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MSJ political leader David Abdulah.

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Prime Minister Dr Keith Rowley’s response to vaccination policies in the private sector may be creating a safe place for employers to force vaccines on employees, political leader of the Movement for Social Justice (MSJ), David Abdulah said yesterday.

He maintained that Rowley’s comment that employers must do what is necessary to protect their workers and customer was out of context.

“Well, I do not know that the Prime Minister is an expert in law, and particularly, he is not an expert in industrial relations law,” Abdulah said during a virtual media conference yesterday.

Following the Government’s announcement of its Vaccinate of Operate policy as it eased lockdown restrictions, several companies advised employees that those who refuse vaccination would be left off rosters. Trent Restaurant Ltd, Starlite Pharmacy and Nigel R Khan also told employees that if they do not vaccinate, they would be required to submit to Polymerase Chain Reaction (PCR) tests bi-monthly to determine their COVID-19 status. The employees must cover this cost.

Abdulah said that with a PCR test ranging from $1,000-$1,500, this could probably drain half of these employees salaries.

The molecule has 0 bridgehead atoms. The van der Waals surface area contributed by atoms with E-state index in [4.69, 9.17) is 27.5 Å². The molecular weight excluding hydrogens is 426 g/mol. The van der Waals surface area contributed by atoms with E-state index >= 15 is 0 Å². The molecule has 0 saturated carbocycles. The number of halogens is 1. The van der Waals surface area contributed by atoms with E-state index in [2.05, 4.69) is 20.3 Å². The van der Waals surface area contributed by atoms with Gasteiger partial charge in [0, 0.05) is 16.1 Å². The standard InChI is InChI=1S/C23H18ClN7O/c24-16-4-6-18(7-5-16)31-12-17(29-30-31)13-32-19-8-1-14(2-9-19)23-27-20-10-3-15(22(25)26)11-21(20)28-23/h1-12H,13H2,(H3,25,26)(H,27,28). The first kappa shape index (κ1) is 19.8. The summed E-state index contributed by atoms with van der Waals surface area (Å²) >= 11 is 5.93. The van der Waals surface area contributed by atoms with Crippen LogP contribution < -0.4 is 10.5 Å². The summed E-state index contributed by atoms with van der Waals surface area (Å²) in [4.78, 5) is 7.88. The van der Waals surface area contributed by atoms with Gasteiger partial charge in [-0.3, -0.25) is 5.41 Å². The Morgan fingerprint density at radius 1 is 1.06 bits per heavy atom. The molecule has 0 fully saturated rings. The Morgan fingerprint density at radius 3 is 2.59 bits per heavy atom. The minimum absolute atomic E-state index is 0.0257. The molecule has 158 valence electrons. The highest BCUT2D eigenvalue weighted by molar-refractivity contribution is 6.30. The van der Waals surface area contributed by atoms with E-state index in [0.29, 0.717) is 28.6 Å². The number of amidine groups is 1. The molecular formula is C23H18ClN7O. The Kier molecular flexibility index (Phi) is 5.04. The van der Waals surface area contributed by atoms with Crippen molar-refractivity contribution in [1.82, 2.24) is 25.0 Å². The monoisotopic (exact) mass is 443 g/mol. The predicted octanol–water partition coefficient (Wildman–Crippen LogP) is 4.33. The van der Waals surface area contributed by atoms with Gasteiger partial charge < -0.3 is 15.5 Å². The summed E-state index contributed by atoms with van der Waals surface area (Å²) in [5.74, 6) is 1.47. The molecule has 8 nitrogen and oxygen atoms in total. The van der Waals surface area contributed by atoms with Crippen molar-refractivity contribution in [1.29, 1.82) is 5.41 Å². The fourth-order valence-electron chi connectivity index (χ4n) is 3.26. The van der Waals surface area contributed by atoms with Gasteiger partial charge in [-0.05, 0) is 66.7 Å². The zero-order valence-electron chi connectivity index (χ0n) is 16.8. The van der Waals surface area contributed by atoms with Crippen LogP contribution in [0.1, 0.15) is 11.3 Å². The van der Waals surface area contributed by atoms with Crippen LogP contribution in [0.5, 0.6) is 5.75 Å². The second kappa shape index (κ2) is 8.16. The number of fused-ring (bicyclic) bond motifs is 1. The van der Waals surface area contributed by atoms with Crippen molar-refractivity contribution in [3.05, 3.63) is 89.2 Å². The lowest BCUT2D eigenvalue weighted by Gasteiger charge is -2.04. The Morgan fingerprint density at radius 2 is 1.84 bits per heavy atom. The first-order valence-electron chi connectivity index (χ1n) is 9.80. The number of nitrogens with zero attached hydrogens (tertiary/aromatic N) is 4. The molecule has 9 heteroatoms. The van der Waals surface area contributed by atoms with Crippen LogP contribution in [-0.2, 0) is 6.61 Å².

The retired general secretary of the Oilfields Workers’ Trade Union said Rowley was correct when he said employers must ensure safe spaces.

However, he noted that vaccination applies to a person’s health status, and Abdulah says he said this requires some legal backing which does not exist.

He said it was significant that mandatory vaccinations were not a policy in companies where workers are part of trade unions. In companies with trade unions, he hopes employers discussed the policies to encourage vaccinations because it was wise, safe and the healthy thing to do.

“The fact that unionised workplaces have not done that is precisely because employers cannot unilaterally set conditions for employees that would violate existing conditions of employment. If you have a collective agreement, you cannot now impose a new condition unless it is negotiated and agreed to by the union or it is part of a judgement of the Industrial Court.”

Abdulah said companies could apply a mandatory vaccination requirement for incoming employees.

“So I think the Prime Minister is wrong on that, and he waffled what the government ought to have done, which was to have a proper tripartite process to discuss what the policies on workplace health and safety ought to be in that context of the pandemic. That ought to have happened last year. Had that happened, then we would not be in this situation now.”

He said workers in a non-unionised environment could join a trade union as individuals. The trade union can take up a trade dispute with the employer. The employer might refuse to meet, but the trade union can take the matter to the Ministry of Labour for conciliation, and the employer would be obligated to come. If the issue remains unresolved, the Ministry will refer it to the Industrial Court as an unresolved dispute.

The MSJ also called on the Ministry of Education to digitise some textbooks. Abdulah said this would assist hundreds of thousands of parents struggling to purchase books for their children ahead of the new school year.